Thank you for your support in helping them along on this journey,


Teachers engaged
Teachers engaged
hands on 2
hands on 2
learning together
learning together


Aug 7, 2017

Preparing and looking forward to the Kaili Workshop

Interviewing a village leather-silouette performer
Interviewing a village leather-silouette performer

Dear Friends,

As part of “Footfall: Listening to Family Memory” oral history program, the teacher training started on July 10th this summer, and it will go all the way to the end of August.

20 seed teachers from 10 rural schools are following the course process to complete an interview for a family/village elder. After 4 weeks of studying the online materials with the help of weekly online discussion sessions, teachers did initial interviews and are now doing background research for a more focused 2nd interview. The climax of this training, is an offline workshop in Kaili No. 1 High School, Guizhou. Three facilitators, including Prof. Hu from Yunnan University, Yu and Vicky from EEF will guide the teachers to practice key steps, reflect on what they’ve learned, and collect feedback to improve the course design.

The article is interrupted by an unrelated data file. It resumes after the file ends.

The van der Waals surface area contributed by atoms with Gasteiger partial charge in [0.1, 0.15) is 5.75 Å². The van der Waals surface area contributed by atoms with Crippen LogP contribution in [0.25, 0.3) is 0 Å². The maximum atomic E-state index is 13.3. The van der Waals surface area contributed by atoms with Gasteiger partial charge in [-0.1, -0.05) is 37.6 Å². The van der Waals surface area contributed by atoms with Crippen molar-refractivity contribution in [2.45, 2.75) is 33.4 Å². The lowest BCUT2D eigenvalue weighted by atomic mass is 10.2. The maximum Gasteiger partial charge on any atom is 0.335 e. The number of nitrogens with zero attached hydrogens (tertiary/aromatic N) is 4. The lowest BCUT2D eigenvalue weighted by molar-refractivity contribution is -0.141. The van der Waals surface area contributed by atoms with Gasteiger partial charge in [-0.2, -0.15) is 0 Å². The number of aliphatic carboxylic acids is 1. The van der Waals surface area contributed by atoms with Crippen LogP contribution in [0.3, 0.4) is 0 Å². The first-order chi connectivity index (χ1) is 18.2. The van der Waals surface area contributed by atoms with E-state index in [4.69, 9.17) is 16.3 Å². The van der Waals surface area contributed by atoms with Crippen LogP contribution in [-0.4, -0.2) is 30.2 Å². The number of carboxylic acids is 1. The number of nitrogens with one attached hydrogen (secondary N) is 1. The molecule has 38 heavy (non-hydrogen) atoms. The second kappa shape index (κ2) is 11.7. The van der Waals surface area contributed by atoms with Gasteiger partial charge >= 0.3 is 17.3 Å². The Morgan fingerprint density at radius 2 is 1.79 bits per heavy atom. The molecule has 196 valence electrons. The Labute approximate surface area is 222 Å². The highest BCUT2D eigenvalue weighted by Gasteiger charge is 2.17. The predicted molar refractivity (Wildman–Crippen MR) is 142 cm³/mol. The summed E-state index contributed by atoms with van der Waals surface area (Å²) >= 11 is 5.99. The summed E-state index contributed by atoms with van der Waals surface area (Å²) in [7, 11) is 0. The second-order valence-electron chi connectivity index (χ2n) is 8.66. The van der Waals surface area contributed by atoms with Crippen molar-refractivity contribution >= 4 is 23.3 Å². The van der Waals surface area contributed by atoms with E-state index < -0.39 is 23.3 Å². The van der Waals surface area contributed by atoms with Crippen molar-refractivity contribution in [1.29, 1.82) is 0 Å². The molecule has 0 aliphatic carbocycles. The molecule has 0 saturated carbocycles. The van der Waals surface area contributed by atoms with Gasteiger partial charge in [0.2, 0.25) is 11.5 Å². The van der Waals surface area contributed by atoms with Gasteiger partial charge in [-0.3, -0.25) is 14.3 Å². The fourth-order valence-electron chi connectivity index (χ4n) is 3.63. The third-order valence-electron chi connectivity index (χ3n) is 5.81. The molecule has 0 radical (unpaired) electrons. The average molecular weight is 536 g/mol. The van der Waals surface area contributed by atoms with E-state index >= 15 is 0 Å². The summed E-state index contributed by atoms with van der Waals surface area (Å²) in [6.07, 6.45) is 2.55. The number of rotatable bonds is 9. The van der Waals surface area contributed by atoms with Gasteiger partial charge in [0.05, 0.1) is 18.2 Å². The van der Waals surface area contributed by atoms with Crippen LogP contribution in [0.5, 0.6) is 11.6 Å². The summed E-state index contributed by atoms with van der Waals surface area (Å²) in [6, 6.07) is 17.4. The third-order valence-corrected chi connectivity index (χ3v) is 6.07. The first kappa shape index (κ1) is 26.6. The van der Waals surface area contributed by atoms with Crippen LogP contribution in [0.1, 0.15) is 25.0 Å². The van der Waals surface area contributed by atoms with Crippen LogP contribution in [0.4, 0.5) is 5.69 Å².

Want to see what Kaili workshop will look like? Attached is the workshop programme for your reference in English.

Want to know what teachers are thinking of the training so far and the upcoming workshop? Let me introduce these teachers to you so you can listen to their feedback (in Chinese) online:

1)       Lei, an oral history first-timer, shared with us her view on the online learning experience:


2)       Yun is guiding students this year to interview village artists, such as opera mask maker and coffin painter. He shared with us what he has done and learned from this training so far:


3)       Fu did an oral family history pilot project in 2013 and has contributed greatly in helping molding the course. He shared with us how he felt about the learning process:


4)       Ting did a great oral history project on Hua’er, a northwestern folksong and the local singers for three years, with her students. She shared with us her expectation of the Kaili Workshop:


Our Kaili gathering is getting closer and all facilitators share the same level of excitement as our teachers:)

Please let us know what you think about this training, and share with us any comments and suggestions you may have.





WARNING: Javascript is currently disabled or is not available in your browser. GlobalGiving makes extensive use of Javascript and will not function properly with Javascript disabled. Please enable Javascript and refresh this page.